Saturday morning, Jane Hersom Fortier wasn’t wearing the sweater she had carefully packed in her car before she left her home in Bath. The University of Maine letterman’s sweater, first worn by her father nearly 60 years ago. The sweater she promised her nephew she would bring to Fitzpatrick Stadium for good luck in his game later Saturday evening for the Class B state title.
Jordan Hersom is Leavitt High’s star quarterback and he faced a very tough opponent in Wells.
She hadn’t made the same promise to her little brother, Johnny Hersom, head football coach of the Lawrence High Bulldogs, before his team played Cheverus, the defending Class A champions.
Fortier didn’t know how much good fortune remained in the moth-eaten navy blue sweater with the big block M on its chest. Her husband had warned her: Pull it over your head and all the threads might come undone.
He should have known better. The threads of the sweater are probably like the threads that knit the Hersom family together: the strongest.
Jane Hersom Fortier is the only daughter and eldest child of Lawrence “Doc” Hersom. He was a pretty fair football player at Maine in the 1950s. He was a better high school football coach, winning two of three state championships at Edward Little with twin sons John and Jim playing in his backfield. Both played at the University of Maine, both followed their father into teaching and coaching football.
Jim took an Edward Little team to the state championship in 2002, before he resigned for health reasons. John won a state championship with Lawrence in 2006.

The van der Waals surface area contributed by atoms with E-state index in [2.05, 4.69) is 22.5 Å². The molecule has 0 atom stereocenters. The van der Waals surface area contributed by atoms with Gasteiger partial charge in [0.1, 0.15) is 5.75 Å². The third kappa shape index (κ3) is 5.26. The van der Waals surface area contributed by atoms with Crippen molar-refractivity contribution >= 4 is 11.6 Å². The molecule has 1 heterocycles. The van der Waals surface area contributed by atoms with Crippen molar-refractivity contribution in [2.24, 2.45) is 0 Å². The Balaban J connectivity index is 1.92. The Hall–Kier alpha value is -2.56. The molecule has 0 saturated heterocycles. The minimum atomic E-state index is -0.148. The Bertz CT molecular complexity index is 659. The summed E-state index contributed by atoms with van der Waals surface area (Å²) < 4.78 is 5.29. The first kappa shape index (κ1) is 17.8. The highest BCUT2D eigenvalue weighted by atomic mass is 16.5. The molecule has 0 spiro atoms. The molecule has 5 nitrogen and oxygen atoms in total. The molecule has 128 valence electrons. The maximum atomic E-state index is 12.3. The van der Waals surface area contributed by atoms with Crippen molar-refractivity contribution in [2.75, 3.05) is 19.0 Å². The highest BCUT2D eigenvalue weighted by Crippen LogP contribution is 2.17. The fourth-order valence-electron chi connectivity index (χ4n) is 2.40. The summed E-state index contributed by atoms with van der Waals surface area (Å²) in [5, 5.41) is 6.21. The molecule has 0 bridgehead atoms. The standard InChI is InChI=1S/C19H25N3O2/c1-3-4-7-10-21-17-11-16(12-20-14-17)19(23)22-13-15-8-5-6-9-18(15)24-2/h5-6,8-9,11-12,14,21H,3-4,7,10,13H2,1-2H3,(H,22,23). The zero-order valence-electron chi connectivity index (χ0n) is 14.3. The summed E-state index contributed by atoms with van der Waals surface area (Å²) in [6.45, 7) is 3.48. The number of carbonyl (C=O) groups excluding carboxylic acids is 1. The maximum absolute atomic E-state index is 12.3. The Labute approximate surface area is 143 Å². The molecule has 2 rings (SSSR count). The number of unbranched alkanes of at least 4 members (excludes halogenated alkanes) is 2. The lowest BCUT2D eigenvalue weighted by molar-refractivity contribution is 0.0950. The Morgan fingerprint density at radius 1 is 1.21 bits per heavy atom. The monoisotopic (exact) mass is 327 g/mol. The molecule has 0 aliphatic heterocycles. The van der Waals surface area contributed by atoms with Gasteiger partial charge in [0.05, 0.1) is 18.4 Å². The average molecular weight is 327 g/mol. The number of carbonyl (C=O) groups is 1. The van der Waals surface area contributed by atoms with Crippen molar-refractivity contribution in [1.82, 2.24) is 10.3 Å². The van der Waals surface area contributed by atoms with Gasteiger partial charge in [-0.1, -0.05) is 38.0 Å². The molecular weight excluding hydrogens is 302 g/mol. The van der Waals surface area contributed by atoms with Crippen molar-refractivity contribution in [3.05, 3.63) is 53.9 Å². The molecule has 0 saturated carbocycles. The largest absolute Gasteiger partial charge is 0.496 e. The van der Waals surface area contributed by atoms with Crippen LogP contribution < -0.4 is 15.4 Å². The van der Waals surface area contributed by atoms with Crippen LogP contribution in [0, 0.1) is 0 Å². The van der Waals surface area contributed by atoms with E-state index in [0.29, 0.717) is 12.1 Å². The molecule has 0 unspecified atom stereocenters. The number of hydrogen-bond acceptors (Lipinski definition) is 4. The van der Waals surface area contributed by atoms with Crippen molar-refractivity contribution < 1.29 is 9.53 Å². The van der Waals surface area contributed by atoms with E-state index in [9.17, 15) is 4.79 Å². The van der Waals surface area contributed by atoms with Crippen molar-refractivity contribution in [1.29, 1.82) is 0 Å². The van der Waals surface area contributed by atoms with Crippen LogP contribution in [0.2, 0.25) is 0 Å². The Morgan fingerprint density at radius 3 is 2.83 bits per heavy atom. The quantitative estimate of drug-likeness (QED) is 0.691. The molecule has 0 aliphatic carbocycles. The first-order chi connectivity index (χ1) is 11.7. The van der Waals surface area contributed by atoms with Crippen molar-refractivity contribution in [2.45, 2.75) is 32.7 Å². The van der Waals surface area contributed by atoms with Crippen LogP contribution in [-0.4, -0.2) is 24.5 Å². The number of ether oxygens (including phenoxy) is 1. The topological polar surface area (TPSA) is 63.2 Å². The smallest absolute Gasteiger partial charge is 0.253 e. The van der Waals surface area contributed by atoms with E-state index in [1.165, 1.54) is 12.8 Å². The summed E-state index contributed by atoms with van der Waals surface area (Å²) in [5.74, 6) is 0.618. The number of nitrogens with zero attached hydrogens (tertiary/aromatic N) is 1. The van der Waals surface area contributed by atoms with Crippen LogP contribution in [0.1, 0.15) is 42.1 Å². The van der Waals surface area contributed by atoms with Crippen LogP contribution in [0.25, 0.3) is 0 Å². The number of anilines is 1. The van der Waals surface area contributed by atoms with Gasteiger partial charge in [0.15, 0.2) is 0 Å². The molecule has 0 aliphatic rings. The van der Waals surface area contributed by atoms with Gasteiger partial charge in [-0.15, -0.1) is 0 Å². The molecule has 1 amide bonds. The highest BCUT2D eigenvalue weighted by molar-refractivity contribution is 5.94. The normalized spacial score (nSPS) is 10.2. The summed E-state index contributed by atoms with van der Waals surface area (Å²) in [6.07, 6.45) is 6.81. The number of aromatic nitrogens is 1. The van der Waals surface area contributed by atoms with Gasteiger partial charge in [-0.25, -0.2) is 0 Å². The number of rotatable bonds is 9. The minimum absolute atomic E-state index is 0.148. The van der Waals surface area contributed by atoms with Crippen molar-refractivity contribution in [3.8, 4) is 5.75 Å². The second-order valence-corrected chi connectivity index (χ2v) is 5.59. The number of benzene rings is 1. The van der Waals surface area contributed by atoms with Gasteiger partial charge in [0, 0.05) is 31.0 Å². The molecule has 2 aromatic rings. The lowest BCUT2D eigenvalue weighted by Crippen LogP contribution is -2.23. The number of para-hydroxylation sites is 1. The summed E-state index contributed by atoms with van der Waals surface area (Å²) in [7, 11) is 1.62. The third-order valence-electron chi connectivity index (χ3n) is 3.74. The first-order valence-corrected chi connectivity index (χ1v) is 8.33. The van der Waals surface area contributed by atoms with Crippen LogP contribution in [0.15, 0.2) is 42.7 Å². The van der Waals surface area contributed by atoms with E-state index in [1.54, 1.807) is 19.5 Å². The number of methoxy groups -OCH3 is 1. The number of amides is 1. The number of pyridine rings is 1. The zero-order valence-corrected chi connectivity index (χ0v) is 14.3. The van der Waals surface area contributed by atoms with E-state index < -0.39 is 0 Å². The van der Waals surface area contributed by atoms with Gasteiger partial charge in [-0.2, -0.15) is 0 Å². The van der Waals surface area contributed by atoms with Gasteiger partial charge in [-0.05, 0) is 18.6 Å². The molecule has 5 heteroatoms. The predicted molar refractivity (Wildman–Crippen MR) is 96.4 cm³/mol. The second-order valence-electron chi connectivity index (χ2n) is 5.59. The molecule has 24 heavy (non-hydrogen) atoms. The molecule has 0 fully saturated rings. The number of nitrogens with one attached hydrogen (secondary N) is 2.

“I’ve thought about my father a lot this week,” said Fortier, who has witnessed many of the big games. “He was so proud of his sons. He would have been so proud of his grandsons.”
Grandsons he never knew. Doc Hersom, who earned the nickname by using a leather satchel favored by doctors to carry his football gear to high school and back, fell to prostate cancer in 1986.
Among all the football family trees in Maine, this one may be the strongest, bearing the largest fruit. Portland football fans may remember the three generations of Dibiase men who played at local high schools and later at the University of Maine. There are the three generations of the Kilborn family, now centered in Gorham, where two sons played for their father, Dave, who was the son of a football coach.
Or the Cooper clan. Patriarch Peter, so successful at Lawrence in the 1970s through the mid-1990s, is now an assistant to Bonny Eagle head coach Kevin, his son. Grandson Cameron was a senior tight end.
Yes, there are probably families blessed with four generations playing the game at Maine high schools. But there may be none who have been more successful, more intertwined and more unassuming than the Hersoms.
Fortier’s son, Michael, played football at Morse High in the late 1990s without reaching the state title game. Twins Mike and Tom and brother Jack, one year younger, played for their father, John, on Lawrence’s 2006 championship team. In 2007, Jack won the Fitzpatrick Award, given to Maine’s best high school player. This year, Jordan Hersom, the son of John’s twin, Jim, should be a candidate.